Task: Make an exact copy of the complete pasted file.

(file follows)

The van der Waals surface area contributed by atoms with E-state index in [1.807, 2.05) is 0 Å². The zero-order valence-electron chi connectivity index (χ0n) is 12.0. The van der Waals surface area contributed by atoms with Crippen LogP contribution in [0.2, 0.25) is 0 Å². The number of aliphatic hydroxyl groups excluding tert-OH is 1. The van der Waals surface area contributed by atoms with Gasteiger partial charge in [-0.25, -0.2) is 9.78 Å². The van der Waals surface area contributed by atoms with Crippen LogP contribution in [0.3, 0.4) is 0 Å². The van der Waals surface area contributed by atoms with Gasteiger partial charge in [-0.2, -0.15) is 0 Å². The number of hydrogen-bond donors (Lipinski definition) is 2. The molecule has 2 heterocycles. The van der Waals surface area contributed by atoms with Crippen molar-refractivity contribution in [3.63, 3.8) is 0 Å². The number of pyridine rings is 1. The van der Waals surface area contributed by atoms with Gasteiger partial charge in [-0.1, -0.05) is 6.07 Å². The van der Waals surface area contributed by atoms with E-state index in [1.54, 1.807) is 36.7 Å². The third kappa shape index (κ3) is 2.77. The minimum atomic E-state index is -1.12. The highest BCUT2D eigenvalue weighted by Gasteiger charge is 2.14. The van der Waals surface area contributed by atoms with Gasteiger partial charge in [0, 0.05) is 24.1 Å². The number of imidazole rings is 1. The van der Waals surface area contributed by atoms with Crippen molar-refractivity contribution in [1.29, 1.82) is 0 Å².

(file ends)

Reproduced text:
The van der Waals surface area contributed by atoms with E-state index in [1.807, 2.05) is 0 Å². The zero-order valence-electron chi connectivity index (χ0n) is 12.0. The van der Waals surface area contributed by atoms with Crippen LogP contribution in [0.2, 0.25) is 0 Å². The number of aliphatic hydroxyl groups excluding tert-OH is 1. The van der Waals surface area contributed by atoms with Gasteiger partial charge in [-0.25, -0.2) is 9.78 Å². The van der Waals surface area contributed by atoms with Crippen LogP contribution in [0.3, 0.4) is 0 Å². The van der Waals surface area contributed by atoms with Gasteiger partial charge in [-0.2, -0.15) is 0 Å². The number of hydrogen-bond donors (Lipinski definition) is 2. The molecule has 2 heterocycles. The van der Waals surface area contributed by atoms with Crippen molar-refractivity contribution in [3.63, 3.8) is 0 Å². The number of pyridine rings is 1. The van der Waals surface area contributed by atoms with Gasteiger partial charge in [-0.1, -0.05) is 6.07 Å². The van der Waals surface area contributed by atoms with E-state index in [1.54, 1.807) is 36.7 Å². The third kappa shape index (κ3) is 2.77. The minimum atomic E-state index is -1.12. The highest BCUT2D eigenvalue weighted by Gasteiger charge is 2.14. The van der Waals surface area contributed by atoms with Gasteiger partial charge in [0, 0.05) is 24.1 Å². The number of imidazole rings is 1. The van der Waals surface area contributed by atoms with Crippen molar-refractivity contribution in [1.29, 1.82) is 0 Å².